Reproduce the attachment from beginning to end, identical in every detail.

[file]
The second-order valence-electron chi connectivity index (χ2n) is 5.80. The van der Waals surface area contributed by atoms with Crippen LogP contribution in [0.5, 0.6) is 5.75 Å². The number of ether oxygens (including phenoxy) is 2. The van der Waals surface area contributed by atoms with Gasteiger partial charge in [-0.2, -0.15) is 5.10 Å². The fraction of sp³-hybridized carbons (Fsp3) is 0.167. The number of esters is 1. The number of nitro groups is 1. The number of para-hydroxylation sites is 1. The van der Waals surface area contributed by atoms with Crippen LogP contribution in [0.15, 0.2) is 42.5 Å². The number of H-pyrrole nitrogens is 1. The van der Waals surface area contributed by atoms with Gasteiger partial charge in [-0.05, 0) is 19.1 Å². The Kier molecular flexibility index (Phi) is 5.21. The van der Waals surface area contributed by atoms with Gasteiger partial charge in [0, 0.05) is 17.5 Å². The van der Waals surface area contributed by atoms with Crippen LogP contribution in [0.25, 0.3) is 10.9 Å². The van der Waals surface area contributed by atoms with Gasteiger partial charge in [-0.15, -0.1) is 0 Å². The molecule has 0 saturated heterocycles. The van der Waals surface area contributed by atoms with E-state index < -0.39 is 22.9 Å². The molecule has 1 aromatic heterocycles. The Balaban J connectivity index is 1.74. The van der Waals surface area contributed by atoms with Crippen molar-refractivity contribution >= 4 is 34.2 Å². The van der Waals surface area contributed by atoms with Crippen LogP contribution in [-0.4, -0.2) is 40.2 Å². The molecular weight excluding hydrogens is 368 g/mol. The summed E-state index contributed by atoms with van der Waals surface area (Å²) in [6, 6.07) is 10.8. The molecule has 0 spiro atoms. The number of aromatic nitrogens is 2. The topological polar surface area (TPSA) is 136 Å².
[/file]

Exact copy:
The second-order valence-electron chi connectivity index (χ2n) is 5.80. The van der Waals surface area contributed by atoms with Crippen LogP contribution in [0.5, 0.6) is 5.75 Å². The number of ether oxygens (including phenoxy) is 2. The van der Waals surface area contributed by atoms with Gasteiger partial charge in [-0.2, -0.15) is 5.10 Å². The fraction of sp³-hybridized carbons (Fsp3) is 0.167. The number of esters is 1. The number of nitro groups is 1. The number of para-hydroxylation sites is 1. The van der Waals surface area contributed by atoms with Crippen LogP contribution in [0.15, 0.2) is 42.5 Å². The number of H-pyrrole nitrogens is 1. The van der Waals surface area contributed by atoms with Gasteiger partial charge in [-0.05, 0) is 19.1 Å². The Kier molecular flexibility index (Phi) is 5.21. The van der Waals surface area contributed by atoms with Gasteiger partial charge in [0, 0.05) is 17.5 Å². The van der Waals surface area contributed by atoms with Crippen LogP contribution in [0.25, 0.3) is 10.9 Å². The van der Waals surface area contributed by atoms with Gasteiger partial charge in [-0.15, -0.1) is 0 Å². The molecule has 0 saturated heterocycles. The van der Waals surface area contributed by atoms with E-state index < -0.39 is 22.9 Å². The molecule has 1 aromatic heterocycles. The Balaban J connectivity index is 1.74. The van der Waals surface area contributed by atoms with Crippen molar-refractivity contribution >= 4 is 34.2 Å². The van der Waals surface area contributed by atoms with Crippen LogP contribution in [-0.4, -0.2) is 40.2 Å². The molecular weight excluding hydrogens is 368 g/mol. The summed E-state index contributed by atoms with van der Waals surface area (Å²) in [6, 6.07) is 10.8. The molecule has 0 spiro atoms. The number of aromatic nitrogens is 2. The topological polar surface area (TPSA) is 136 Å².